Home history Louis D. Stevens Jr. Louis D. Stevens, Jr.
The pioneering engineer co-invented the first magnetic disk hard drive system
Portrait of Louis Stevens smiling

Louis D. Stevens Jr. was a pioneering engineer who made historic contributions to the invention of a unique magnetic disk storage device. The invention became a vital component of the IBM 305 RAMAC machine, unveiled in 1956, which was the progenitor of every hard-drive disk created since.

Before this breakthrough, data for computer processing had been stored on punched cards, paper tapes, magnetic tapes and magnetic drums. None of those could match the combination of storage density and lightning-fast direct access that the magnetic disk drive would eventually provide. The advance cemented Stevens’s place as a trailblazer in the history of computing.

His mother’s flair for creative problem-solving
A contributor to IBM’s first electronic computer

Born in Post, Texas, in 1925, Stevens always credited his mother with providing a flair for creative problem solving. She taught him that he could accomplish anything he applied himself to, and she often called on him to fix broken household items, including her few electrical appliances. He joined the US Marine Corps in 1943 and attended Radar Technician School, where he first encountered electrical engineering. With support from the GI Bill and earnings from his wife, he secured a bachelor’s degree in the field from Texas Tech University and a master’s from the University of California, Berkeley.

Stevens began his 35-year career with IBM in 1949 in Poughkeepsie, New York, and played a significant role in the development of the input-output unit for the 701 Electronic Data Processing Machine, IBM’s first electronic computer. Formally announced in May 1952, the 701 comprised 274 assemblies executing all the system’s computing and control functions by means of electronic pulses emitted at speeds of up to 1 million per second.

That same year, the company sent Stevens to help establish an experimental lab in San Jose, California, then a small town but the eventual heart of Silicon Valley. Team leader Reynold B. Johnson tapped Stevens to serve as his top lieutenant with an emphasis on recruiting applicants for an intentionally very lean and efficient ensemble.

Scaling RAMAC
From inspiration to mass production

In 1953, Johnson promoted Stevens to senior engineer and made him manager of the RAMAC project. In that role — and with the contributions of colleagues William Goddard and John Lynott — Stevens led the effort that changed the future of technology.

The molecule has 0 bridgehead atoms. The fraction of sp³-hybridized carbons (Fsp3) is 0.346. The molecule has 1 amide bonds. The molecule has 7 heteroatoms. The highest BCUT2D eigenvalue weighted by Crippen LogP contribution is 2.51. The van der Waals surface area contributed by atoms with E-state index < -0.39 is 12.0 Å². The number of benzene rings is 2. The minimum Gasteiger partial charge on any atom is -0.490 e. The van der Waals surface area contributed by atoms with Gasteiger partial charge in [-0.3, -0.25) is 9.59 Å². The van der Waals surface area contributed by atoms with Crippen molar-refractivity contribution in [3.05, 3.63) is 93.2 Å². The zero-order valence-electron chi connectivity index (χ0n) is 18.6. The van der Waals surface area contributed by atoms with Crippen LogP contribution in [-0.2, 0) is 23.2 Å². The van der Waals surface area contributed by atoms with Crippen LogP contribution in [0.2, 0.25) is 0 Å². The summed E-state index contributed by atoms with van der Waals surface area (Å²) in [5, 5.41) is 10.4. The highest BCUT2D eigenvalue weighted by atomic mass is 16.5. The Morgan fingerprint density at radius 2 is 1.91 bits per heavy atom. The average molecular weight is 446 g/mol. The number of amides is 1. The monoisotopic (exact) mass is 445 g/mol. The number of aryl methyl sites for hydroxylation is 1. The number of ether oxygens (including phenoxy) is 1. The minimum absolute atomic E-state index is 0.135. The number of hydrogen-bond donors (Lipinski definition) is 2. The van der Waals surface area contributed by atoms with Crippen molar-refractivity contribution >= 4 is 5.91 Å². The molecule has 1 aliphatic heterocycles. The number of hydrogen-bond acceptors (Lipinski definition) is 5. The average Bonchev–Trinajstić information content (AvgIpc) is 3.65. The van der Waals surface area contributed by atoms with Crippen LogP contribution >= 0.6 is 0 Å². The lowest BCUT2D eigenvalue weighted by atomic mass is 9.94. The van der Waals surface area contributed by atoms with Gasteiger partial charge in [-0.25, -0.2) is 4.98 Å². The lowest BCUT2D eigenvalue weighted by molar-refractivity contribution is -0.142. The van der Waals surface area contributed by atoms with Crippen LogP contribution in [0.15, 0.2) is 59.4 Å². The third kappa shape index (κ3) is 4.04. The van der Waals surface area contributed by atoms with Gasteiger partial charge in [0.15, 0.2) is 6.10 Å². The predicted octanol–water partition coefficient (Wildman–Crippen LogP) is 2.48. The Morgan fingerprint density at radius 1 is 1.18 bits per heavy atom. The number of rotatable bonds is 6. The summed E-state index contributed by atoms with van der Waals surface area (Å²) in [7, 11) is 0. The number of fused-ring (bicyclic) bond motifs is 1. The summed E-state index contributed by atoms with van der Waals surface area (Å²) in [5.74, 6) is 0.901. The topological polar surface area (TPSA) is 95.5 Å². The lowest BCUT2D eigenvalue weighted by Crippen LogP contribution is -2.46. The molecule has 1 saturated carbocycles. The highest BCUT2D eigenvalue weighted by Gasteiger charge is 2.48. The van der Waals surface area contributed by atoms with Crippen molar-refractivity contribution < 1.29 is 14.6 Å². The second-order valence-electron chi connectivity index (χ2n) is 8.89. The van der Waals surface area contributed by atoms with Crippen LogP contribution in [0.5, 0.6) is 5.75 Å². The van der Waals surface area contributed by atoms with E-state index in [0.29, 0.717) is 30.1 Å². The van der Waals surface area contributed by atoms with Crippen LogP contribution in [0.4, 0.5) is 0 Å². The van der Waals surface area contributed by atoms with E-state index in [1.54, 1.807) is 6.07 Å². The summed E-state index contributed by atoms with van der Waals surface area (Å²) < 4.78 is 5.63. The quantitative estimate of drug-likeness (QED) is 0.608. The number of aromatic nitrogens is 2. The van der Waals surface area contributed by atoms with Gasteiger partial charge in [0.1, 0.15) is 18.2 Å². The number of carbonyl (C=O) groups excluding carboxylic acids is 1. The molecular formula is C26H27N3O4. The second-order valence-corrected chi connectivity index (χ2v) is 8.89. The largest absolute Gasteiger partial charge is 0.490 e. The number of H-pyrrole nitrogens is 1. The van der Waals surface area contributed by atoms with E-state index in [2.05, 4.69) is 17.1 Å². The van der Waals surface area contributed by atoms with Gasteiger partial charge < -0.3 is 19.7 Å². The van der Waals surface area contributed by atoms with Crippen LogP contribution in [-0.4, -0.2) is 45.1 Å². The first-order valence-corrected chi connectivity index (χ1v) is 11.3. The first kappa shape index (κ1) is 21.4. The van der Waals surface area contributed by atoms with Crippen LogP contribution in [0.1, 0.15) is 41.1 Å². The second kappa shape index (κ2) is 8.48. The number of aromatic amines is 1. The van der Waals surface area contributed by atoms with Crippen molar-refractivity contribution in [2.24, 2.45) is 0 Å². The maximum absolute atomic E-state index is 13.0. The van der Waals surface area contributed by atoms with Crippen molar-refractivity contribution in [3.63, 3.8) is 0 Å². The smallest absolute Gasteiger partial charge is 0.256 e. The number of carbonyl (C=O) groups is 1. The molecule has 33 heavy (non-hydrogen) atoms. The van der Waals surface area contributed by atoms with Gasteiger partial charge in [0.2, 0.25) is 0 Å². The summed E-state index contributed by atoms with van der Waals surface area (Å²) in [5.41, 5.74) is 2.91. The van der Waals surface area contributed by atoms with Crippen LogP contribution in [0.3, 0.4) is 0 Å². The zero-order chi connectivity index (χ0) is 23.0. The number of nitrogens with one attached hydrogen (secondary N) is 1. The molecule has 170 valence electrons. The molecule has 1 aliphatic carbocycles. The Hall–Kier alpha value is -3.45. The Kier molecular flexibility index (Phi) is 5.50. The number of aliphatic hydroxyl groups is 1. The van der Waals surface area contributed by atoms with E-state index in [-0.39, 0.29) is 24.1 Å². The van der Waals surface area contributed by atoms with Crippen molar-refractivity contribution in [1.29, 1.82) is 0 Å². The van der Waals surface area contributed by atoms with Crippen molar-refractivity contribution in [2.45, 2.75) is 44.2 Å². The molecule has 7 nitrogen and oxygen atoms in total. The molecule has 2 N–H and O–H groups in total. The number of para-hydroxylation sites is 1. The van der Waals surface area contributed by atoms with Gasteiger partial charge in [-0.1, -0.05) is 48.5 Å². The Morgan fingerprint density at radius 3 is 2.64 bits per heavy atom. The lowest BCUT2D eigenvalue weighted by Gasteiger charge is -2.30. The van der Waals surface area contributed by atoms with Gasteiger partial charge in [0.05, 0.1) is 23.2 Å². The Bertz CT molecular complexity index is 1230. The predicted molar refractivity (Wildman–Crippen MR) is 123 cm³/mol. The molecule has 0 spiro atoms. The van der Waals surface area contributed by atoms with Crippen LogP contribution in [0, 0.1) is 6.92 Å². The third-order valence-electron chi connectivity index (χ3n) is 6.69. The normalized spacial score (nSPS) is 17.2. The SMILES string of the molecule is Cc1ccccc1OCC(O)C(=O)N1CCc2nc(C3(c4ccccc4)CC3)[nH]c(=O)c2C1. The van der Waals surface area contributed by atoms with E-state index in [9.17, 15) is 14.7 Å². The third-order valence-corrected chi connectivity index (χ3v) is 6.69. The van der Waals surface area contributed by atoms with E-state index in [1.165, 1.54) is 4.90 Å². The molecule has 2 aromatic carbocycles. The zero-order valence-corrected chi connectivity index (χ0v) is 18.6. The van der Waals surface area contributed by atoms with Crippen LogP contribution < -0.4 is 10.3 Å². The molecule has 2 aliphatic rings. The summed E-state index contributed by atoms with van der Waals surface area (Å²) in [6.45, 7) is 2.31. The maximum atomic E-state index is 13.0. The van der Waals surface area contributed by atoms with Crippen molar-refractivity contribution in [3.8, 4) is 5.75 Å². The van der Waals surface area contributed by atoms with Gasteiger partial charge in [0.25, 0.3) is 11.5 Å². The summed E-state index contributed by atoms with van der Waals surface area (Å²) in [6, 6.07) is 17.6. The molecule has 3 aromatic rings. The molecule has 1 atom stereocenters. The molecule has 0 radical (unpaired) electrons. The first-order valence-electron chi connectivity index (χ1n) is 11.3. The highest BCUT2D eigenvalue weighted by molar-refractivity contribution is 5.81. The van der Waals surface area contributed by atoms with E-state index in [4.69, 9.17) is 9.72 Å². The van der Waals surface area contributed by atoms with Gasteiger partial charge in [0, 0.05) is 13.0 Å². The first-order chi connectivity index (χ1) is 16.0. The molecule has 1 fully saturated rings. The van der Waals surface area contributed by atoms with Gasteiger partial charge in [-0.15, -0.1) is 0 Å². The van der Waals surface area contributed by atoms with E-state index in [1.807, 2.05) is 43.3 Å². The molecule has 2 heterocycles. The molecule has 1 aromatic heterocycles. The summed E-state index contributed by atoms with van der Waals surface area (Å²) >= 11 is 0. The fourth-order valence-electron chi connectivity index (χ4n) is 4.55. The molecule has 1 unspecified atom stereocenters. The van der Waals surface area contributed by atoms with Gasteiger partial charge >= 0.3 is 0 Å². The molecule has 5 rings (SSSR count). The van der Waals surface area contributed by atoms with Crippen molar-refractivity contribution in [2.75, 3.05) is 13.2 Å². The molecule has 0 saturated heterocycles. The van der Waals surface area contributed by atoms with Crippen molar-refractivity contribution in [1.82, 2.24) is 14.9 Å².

A team of roughly 50 engineers examined the cumbersome process that computers used to access data, which involved running a stack of hole-punched cards through a machine and shuffling linearly through the data. Other attempts at random-access retrieval had proven insufficient. The team essentially had to draft blueprints while it was building the structure.

“There were problems to be solved,” Stevens later recalled. “But I think for most of the basic problems, we at least had laboratory-level answers. We didn’t have production-level answers. … Questions came up like, how were we going to make that many disks, and how were we going to do the other things related to mass production?”

After four years, the team revealed an historic solution. The IBM 305 RAMAC — or simply RAMAC, as it came to be known — was the first computer to use a random-access disk drive. The team had magnetized aluminum disks by coating them with iron oxide paint. Magnetic spots on the disk represented characters of data, and a magnetic arm, akin to a record player needle, would read the spots as the disks rotated at blinding speed. 

Opening the door to relational databases

Pre-RAMAC, computer information retrieval took hours or even days. RAMAC could fetch and manipulate data exponentially faster — in seconds. It was a massive leap in speed and efficiency that made the relational database possible. For the first time, the average computer user had the ability to quickly and easily harness data. This democratization of information access changed the relationship between businesses and computers and laid the groundwork for everything from spaceflight and ATMs to search engines and e-commerce.

Stevens subsequently received a succession of promotions and was eventually named manager of the IBM Research lab in Los Gatos, California, in 1965. He retired in 1984.

In 2008, in recognition of his contributions to the development of the magnetic disk drive, Stevens was inducted into the National Inventors Hall of Fame. Stevens had eight filed invention patents, and, with Goddard and Lynott, he received US Patent 3,134,097 for the “Data Storage Machine.” Stevens passed away in 2009, at the age of 84, in Aptos, California.

Before RAMAC, computer information retrieval took hours or even days
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